Active presidential campaigning and
the use of mementos for advertising did not begin until the mid eighteen
hundreds. One reason was that through 1812, a majority of presidential
electors were chosen by state legislatures rather than by popular
vote. A second reason was that it was not considered proper to openly
seek the office of president. After being nominated, most candidates
stayed at home and awaited the results.
It was Andrew Jackson's bitter loss to John Quincy Adams in 1824
that led him to plan political assaults and win against Adams in
1828 and Henry Clay in 1832. A few items such as snuff boxes, thread
boxes, clothing buttons, tokens, ribbons, and ceramic plates were
made to appeal to the electorate.
1840 is considered the year when campaigns and
trinkets really began to flourish. "Tippecanoe and Tyler Too" was the slogan for
William Henry Harrison and John Tyler, Whigs. Their party generated
enthusiastic support with parades, political rallies, and souvenirs
that were intended to get them elected. The tradition of "Hurrah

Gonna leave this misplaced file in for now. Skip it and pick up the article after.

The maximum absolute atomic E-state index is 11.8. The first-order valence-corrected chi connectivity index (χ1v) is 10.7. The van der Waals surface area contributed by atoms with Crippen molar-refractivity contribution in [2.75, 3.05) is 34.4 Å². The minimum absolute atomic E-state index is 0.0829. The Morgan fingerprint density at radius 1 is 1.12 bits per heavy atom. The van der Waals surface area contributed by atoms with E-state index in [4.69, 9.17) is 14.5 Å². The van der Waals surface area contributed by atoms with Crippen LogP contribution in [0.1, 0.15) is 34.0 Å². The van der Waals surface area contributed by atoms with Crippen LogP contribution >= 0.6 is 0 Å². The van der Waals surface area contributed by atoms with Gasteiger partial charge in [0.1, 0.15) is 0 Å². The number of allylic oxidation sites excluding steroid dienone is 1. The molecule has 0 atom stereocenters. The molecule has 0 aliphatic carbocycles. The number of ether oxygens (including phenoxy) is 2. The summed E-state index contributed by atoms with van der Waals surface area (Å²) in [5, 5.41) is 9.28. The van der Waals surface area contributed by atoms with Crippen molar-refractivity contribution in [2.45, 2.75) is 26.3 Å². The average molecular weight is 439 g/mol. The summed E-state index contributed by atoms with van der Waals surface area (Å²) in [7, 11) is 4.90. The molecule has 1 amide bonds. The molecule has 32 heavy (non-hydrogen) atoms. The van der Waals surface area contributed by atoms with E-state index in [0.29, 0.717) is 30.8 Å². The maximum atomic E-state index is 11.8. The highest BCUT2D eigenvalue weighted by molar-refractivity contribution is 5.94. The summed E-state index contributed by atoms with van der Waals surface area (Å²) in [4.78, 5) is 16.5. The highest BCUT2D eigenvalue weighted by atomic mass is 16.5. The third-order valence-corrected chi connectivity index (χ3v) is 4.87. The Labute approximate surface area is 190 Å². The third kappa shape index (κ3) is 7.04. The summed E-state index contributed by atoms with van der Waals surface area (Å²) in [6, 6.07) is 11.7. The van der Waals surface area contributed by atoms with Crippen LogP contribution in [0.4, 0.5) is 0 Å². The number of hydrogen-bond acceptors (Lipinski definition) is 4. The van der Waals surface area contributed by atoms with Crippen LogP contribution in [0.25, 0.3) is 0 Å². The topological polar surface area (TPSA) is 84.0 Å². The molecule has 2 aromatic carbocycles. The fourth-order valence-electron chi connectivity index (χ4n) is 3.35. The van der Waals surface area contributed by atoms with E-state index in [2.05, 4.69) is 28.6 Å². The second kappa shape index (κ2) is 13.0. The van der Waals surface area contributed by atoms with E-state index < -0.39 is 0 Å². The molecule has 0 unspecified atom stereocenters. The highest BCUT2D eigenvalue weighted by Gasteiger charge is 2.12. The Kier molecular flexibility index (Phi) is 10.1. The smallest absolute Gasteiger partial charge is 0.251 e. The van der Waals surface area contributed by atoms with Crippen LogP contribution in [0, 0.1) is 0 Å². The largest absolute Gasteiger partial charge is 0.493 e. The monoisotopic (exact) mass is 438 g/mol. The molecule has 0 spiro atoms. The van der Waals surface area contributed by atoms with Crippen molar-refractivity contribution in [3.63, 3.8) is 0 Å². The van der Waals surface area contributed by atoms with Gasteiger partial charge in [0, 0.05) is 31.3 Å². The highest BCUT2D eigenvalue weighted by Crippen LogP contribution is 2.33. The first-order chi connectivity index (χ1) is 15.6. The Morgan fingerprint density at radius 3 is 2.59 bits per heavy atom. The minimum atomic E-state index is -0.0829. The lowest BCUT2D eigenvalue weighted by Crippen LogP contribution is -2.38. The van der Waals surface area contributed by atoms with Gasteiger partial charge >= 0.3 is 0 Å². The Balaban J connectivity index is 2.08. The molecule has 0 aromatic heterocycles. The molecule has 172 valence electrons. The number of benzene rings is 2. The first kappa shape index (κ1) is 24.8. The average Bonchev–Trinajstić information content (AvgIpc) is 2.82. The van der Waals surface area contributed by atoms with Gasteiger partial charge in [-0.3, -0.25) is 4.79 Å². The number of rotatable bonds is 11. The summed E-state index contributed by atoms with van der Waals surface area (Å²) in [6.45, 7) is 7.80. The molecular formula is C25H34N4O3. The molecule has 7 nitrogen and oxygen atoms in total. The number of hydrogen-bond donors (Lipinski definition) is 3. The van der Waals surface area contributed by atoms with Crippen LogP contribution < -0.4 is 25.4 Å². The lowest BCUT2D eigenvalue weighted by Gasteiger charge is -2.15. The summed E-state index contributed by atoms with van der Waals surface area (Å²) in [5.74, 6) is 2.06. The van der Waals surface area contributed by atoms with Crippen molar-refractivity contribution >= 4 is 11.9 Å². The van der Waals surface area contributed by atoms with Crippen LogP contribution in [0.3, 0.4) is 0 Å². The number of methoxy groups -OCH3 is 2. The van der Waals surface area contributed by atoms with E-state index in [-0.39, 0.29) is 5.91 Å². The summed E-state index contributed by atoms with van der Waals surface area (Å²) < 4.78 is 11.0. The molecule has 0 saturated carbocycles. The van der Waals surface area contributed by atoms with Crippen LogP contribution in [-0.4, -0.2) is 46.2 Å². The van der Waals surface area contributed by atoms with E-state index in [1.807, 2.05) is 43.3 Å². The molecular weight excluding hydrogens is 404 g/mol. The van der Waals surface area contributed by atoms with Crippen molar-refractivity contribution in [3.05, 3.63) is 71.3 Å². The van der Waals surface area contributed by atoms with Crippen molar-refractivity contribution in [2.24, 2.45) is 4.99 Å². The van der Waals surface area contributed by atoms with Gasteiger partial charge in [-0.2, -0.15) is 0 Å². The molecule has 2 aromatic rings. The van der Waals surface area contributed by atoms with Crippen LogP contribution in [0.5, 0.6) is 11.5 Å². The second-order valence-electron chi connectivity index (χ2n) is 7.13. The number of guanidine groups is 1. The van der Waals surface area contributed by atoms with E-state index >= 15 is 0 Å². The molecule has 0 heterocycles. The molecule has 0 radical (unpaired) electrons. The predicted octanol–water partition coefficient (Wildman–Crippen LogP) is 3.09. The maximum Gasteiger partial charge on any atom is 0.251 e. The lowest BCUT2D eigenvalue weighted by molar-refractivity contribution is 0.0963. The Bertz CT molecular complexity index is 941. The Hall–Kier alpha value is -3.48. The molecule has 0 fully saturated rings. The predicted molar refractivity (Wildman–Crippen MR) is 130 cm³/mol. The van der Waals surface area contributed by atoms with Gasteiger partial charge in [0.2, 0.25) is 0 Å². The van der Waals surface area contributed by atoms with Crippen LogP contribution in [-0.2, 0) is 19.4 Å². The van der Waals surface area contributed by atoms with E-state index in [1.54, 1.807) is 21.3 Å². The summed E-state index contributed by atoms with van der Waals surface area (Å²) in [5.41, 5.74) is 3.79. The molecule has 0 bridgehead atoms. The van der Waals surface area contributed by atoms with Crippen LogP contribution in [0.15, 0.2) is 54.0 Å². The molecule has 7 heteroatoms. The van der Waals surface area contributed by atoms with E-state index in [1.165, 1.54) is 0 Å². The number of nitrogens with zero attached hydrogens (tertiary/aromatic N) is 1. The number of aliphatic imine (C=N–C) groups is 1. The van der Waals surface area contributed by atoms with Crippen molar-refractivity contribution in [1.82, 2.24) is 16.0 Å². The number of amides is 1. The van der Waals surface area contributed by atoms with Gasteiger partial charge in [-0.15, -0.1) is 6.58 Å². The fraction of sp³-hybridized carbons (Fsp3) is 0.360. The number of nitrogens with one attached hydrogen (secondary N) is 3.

Campaigns" has diminished over the years with modern electioneering.
Much of the political activity has shifted toward special
The twentieth century brought the age of electronic transmission,
first radio, then television, and the Internet.
All of these forums are used to reach the voting public. Media
consultants view voters as members of an audience rather than participants
in a process. Gadgets such as buttons, pins, banners, and posters
are not considered to be as valuable in generating votes . This
has led to a decrease in their production. It will be interesting
to watch how future elections are conducted and if broad based
voter participation is ever revived.
This exhibit of buttons, ribbons,
pins, watch fobs, medalets, postcards, and sheet music is made
possible through the courtesy
Ohio Historical Society and
the Macy Hallock collections. The author wishes to thank
these people for generously allowing her to photograph their
for this educational project. A list of books used for
preparation of the exhibit can be found on the resources page.
In Addition, the Library of Congress has published an 11"x14"
book of Presidential